Giant crabs: One of Port Lincoln’s lesser known fishing industries

THE only boat in Port Lincoln licensed to catch Tasmanian giant crabs hauled in its first catch for the season on Monday after crabbing off the edge of the continental shelf.

In its fourth season of crabbing, the Arctic Gull is a crayfish boat but gears up to catch the giant crabs in November and December.

The boat operates on a crayfish licence with a giant crab endorsement and once the boat hits its quota of three tonnes it starts cray fishing for the season.

The crabs caught range in size from 3 kilograms to 6 or 7kg, however males can reach a maximum size of nearly 18 kilos. 

Skipper Matt Edmonds said the meat of the crab was “100 per cent” better than blue crab or sand crab meat and was sweeter than both.

He said the big claws were some of the best eating available and the flesh had a distinct “segmented, corned beef-like texture”.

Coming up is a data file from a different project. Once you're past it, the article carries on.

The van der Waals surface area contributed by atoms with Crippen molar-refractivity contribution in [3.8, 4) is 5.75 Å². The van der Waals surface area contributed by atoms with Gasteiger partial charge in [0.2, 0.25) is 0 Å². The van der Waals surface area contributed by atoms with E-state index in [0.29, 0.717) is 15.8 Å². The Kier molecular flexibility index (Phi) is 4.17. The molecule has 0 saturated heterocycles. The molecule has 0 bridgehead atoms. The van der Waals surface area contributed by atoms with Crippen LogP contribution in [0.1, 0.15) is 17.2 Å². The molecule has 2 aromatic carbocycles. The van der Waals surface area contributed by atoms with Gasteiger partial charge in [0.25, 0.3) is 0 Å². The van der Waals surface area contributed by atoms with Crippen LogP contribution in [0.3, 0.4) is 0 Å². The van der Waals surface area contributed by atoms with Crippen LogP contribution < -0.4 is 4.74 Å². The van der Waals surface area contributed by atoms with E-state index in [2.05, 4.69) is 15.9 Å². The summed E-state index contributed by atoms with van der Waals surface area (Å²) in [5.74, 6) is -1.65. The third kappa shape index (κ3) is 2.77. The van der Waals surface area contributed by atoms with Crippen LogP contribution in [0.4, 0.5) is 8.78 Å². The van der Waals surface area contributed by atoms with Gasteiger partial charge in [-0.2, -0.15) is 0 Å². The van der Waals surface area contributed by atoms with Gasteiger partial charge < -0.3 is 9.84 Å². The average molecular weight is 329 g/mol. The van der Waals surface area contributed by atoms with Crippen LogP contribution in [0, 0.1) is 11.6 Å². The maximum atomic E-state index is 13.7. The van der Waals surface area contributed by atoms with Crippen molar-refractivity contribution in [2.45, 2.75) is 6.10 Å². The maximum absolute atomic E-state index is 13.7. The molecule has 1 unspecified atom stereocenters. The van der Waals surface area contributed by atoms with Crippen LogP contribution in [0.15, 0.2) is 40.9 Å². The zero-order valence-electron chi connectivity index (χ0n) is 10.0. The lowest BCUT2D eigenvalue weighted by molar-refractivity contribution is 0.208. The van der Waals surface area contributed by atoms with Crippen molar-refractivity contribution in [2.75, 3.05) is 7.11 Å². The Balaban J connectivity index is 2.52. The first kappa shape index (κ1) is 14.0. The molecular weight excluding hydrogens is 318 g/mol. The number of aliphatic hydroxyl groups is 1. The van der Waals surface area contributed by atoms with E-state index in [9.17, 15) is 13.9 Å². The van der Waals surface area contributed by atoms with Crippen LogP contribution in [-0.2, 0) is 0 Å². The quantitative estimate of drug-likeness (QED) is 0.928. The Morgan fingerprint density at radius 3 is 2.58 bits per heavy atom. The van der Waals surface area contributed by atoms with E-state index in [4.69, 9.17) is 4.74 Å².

“The bigger ones are generally for birthdays and Christmas as you don’t want to take your girlfriend out and split open a 6 or 7kg crab,” Mr Edmonds said.

Mr Edmonds hoped during this season the crabs would fetch about $90 to $100 per kilogram in the market.

He said the crabs were caught “30-hours steam” from Port Lincoln, with the larger than crayfish pots being dropped to depths of 200 to 250 metres. 

The crew works in all types of weather due to the distance from land. 

Mr Edmonds said it was “pretty nervy” being so isolated with no phone or radio service, as everything had to be in perfect working order before they left.

“We’ve got a good boat and it handles well in bad weather so I know what we can face,” Mr Edmonds said.

Most of the crabs are sold domestically, with the rest being sold into Asian markets.

Ferguson Australia distributes the crab Australia wide, and MORI seafood sells the giant crab in Port Lincoln.